Hanif Kureishi, author of Buddha of Suburbia, recently told “theguardian” that creative writing courses are “a waste of time.”
I responded to a LinkedIn group called Books and Writers…
If writing courses didn’t help, higher education and seminar directors wouldn’t teach them. I think the first part of the article describes a frustrated professor who has placed his students in a master-level pool, which is unfair. Haig may agree as his quote states that Kureishi’s comments were cruel and wrong; however, Kureishi’s comments can be translated as tough love. Hurt feelings can develop into improvement if you let it.
I spent most of my college career writing creative fiction, creative non-fiction, and print journalism news. The only thing that prevented good, enjoyable writing was laziness. I agree with Kureishi’s comment that writing is very slow. Good, concise and fun writing is done when you develop to near perfection, which takes time. Professors do teach this to students, but the students must be willing to read, write, and edit.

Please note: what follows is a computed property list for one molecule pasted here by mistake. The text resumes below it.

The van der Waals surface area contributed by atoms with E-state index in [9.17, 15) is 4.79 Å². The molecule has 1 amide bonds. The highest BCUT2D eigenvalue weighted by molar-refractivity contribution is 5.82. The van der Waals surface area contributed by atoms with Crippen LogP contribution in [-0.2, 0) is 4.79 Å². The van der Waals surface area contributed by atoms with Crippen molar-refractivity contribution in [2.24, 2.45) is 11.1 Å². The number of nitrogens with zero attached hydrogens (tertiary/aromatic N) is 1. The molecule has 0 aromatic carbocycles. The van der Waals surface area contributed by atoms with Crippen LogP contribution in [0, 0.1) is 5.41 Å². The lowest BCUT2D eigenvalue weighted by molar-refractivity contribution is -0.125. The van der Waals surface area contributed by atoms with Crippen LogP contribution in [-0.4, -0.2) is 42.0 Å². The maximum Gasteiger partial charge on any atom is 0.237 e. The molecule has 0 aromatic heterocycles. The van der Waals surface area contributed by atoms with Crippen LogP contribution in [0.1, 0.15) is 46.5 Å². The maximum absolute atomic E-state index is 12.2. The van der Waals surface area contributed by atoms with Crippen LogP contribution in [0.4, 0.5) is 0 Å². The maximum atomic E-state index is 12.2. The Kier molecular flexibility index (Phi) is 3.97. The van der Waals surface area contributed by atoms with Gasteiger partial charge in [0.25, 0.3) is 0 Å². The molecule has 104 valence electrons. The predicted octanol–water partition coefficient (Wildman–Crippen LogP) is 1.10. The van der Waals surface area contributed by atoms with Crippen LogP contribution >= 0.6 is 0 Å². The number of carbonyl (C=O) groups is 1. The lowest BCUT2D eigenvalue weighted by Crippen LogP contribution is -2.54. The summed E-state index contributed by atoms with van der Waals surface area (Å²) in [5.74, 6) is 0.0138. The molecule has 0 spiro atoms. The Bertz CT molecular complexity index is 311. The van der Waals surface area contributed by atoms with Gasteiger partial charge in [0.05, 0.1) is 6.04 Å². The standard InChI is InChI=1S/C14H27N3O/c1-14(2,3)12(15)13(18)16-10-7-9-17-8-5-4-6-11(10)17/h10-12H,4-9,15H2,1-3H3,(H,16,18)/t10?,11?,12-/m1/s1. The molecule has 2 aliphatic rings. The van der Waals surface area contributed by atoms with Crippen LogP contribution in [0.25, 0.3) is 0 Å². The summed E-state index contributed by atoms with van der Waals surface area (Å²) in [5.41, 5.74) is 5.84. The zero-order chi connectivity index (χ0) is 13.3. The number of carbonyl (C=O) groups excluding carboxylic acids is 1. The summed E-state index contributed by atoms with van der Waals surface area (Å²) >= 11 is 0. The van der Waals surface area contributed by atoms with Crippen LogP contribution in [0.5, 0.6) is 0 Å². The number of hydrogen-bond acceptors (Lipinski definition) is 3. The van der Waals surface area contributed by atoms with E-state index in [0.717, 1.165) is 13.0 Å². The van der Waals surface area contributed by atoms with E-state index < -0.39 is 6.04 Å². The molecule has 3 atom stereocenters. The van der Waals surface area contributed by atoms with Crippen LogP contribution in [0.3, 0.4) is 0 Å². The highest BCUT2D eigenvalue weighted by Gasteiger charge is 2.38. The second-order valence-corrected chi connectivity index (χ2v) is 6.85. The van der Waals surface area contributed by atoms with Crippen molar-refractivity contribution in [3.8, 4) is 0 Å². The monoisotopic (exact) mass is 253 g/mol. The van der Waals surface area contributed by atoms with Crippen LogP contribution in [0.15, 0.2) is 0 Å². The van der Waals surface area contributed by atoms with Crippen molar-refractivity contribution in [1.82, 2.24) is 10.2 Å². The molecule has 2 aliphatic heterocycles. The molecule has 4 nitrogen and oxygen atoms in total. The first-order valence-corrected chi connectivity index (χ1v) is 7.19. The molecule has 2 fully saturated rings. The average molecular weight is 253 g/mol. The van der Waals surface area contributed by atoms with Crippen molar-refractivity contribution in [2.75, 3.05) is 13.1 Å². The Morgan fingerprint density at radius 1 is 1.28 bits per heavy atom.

As far as having a successful book, I don’t know much about that yet. I’m trying to break into that now. But everyday I contemplate how hard I should push my ideas. Better yet, when should I show them to the reader? To say I’m ready now would be a lie. So I read, listen to advice, or do something to push the craft into enjoyable literature.